No one likes being injured! At this time of year the Village starts to look like the outpatient ward at a MASH unit with people on crutches hobbling around, while others cruise by with the flappy arm and bulging jacket that can only be the trademark of the one armed puppy smuggler or someone with an arm in a sling. Being injured sucks, it means missing out on mid-season powder days, blue bird park sessions not to mention the pain and discomfort of the whole deal. What’s worse is that more often than not a few simple steps could have prevented the whole bone crunching, ligament ripping episode in the first place.
The stories that really get me are the ones where people get wrecked on features they never bothered to check before sending. We work hard to design and build parks that are fresh and creative, we rebuild features or change them up daily and the result is different speed, approach angle or pop than what was there the day before. We have evolved jump designs to include roll able backs so you can check the speed of the in-run and feel the angle of the transition before jumping and ride off the back. In the jibbing world I have heard people mid-slide going “whoa!” when they suddenly see the rail they’re on is actually a combo they weren’t expecting. If everyone did at least one warm-up lap before riding park and inspected the line they plan to ride, I bet there would be a lot less people broken out there right now.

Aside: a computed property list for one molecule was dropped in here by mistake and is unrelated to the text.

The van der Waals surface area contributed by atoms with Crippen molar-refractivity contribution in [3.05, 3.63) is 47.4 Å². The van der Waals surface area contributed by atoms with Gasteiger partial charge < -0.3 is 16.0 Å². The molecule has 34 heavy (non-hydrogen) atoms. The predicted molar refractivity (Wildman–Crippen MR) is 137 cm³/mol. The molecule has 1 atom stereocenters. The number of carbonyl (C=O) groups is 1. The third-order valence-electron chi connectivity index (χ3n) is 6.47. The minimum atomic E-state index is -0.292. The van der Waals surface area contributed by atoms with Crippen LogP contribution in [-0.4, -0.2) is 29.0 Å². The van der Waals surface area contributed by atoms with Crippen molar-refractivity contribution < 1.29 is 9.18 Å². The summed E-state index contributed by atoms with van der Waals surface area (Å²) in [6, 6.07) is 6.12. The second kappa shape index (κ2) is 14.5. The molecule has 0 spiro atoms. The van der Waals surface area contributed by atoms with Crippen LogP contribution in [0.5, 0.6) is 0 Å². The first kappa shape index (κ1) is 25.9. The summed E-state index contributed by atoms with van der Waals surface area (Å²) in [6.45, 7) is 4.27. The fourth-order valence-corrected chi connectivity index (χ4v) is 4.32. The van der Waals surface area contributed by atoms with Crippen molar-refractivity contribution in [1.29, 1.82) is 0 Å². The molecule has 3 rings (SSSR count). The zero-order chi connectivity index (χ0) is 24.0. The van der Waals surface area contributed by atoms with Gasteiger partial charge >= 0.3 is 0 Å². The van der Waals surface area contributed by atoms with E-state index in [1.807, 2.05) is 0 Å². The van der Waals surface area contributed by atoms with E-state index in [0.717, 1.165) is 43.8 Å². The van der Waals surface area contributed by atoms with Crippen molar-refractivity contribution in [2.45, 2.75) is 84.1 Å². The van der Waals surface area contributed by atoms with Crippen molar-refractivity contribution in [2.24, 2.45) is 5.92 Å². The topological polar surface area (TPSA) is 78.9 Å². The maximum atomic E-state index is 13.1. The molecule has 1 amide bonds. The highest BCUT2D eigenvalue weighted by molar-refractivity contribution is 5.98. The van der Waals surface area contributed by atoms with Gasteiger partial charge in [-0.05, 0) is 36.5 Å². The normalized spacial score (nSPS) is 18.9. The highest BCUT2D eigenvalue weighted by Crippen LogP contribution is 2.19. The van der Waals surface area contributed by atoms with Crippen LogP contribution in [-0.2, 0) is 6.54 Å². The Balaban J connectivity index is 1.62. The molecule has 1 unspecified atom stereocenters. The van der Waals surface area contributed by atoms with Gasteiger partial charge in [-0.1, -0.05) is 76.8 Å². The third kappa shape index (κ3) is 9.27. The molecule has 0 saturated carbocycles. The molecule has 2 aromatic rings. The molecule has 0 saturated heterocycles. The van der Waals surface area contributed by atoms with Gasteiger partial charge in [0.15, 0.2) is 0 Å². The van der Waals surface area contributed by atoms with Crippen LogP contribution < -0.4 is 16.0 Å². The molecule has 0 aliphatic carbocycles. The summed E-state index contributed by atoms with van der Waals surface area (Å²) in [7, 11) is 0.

Think about it on these terms; when you roll up in a new skate park you generally cruise around and look at the spot. You check how many stairs are in the set to see if the gap is something you want to tackle. You look how deep the bowl is and whether some idiot has tossed a beer bottle into it creating wheel bite death traps. When you go surfing you sit on the beach and watch the sets before charging out. You look for the sections on the wave, the easiest paddle out and where to sit in the lineup. The bigger the waves the longer you sit and watch.
Surf and skate is where park riding came from. Let’s learn from these pioneers and make good decisions out there on the hill. It’s February and the parks are big and hard, ride smart and ride long friends. See you out there, BF.